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Today the women are back in the record stores, and they have dragged rock's first generation in with them. Chanteuse pop is in style again, stronger than ever, in the work of some young and veteran smooth sisters. Warwick won a Grammy for Bacharach's That's What Friends Are For, and Aretha was back at No. 1 with a George Michael duet, I Knew You Were Waiting ( for Me). Streisand's return to Broadway -- or rather to The Broadway Album -- went platinum last year. New voices are enriching the old melodic sound too. From Britain, Sade translated her Afro-exotic features and bossa-nova ballads into a boffo LP. Anita Baker poured the ache of jazz into pop and sold a couple million copies of Rapture. All over the dial, female singers are anchoring distinctive personalities to the sound of soul on silk. But none have hit the plangent chord struck by John and Cissy Houston's little girl.
"With her looks and talent," says Warwick, "she had all the credentials. Her success was something that was supposed to happen. And like all of us in the family, Whitney was singing from the moment she came out," on Aug. 9, 1963, in Newark. After the Newark riots of 1967, the Houstons moved to a two- story house in East Orange, where Cissy still lived until this March. For the most part they were an ordinary family, except that Mom would occasionally hit the road to sing backups for Elvis, Aretha or Dionne. While Cissy toured with her group, the Sweet Inspirations, John, the group's manager, tended the three children. Whitney's half-brother Gary Garland, 28, sings duets and backup in her act; her brother Michael, 25, is the production manager on Whitney's tour.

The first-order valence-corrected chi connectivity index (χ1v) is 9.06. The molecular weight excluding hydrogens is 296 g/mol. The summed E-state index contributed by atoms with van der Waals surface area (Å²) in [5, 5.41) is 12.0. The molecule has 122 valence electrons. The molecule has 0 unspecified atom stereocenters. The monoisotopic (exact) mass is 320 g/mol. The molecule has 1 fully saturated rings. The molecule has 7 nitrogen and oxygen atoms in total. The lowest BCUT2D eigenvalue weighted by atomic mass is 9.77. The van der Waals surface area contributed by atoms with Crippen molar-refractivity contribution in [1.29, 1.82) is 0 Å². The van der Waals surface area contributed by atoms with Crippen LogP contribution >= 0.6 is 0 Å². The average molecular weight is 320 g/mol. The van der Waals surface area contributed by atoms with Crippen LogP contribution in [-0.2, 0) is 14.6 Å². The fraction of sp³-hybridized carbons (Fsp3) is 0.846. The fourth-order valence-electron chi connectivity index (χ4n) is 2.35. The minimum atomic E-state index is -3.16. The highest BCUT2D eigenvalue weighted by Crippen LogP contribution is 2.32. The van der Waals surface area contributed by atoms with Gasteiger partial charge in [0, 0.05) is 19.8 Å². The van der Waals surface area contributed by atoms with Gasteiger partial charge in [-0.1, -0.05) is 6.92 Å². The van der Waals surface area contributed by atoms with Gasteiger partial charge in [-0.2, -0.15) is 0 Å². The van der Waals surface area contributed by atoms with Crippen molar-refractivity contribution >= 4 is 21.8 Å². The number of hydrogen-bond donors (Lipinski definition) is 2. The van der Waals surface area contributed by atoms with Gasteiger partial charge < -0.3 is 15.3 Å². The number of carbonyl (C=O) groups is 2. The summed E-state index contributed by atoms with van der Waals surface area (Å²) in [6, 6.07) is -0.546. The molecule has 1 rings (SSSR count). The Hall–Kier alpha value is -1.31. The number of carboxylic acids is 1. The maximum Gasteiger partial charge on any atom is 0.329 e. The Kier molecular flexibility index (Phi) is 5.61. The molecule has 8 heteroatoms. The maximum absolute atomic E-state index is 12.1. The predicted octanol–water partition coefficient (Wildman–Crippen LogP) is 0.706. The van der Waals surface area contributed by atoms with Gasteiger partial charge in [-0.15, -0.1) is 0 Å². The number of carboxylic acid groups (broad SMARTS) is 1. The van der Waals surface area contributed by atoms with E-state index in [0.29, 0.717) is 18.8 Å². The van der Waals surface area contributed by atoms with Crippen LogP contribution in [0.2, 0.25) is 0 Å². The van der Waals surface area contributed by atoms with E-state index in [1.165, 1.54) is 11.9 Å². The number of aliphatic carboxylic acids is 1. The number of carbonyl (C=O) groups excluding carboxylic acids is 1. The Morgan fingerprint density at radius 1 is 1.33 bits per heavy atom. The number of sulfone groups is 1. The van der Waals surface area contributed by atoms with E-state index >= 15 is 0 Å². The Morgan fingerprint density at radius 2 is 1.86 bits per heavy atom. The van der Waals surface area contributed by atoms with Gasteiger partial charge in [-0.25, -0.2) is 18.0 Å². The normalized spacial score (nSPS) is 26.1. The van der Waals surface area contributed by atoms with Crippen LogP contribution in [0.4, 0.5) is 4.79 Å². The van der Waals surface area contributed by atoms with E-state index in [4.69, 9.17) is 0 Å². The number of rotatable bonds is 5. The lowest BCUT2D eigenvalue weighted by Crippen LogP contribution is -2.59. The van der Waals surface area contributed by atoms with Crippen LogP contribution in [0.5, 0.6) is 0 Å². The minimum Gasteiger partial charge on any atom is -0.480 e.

Whitney was Daddy's girl, and the lure was mutual. "I used to give her flowers," says John, 66, who runs Whitney's three companies. "I helped her with term papers in high school -- she'd call me on Tuesday for a paper due on Wednesday. She's always been great with that 'Daddy' bit." Says Whitney: "He was Mom's support network while she was on tour. He changed diapers, cooked, did my hair and dressed me, all the while providing Mom with advice and answers."
Whitney's sweet inspiration was Emily ("Cissy") Drinkard Houston, now 53. Whitney calls her "my teacher, my friend, the lady in my life." John credits Cissy with teaching their daughter "how to talk, walk, stand, project, greet people. She took care of Whitney's teeth, got involved with how she dressed." Cissy was a strict and loving mom. If she thought Whitney needed a spanking, Whitney got one. "Cracking gum or sitting with your legs open were considered unacceptable," Whitney says, "and I'd better not come back from the yard with scratched knees." Cissy says Whitney "didn't date young. I didn't allow it. Period. But she did go through a rebellious teenage phase, mostly small stuff: staying out late, not washing the dishes. She was lazier than hell, stubborn and opinionated. When she was 16, I told her she wasn't going to make 17 because I was gonna kill her."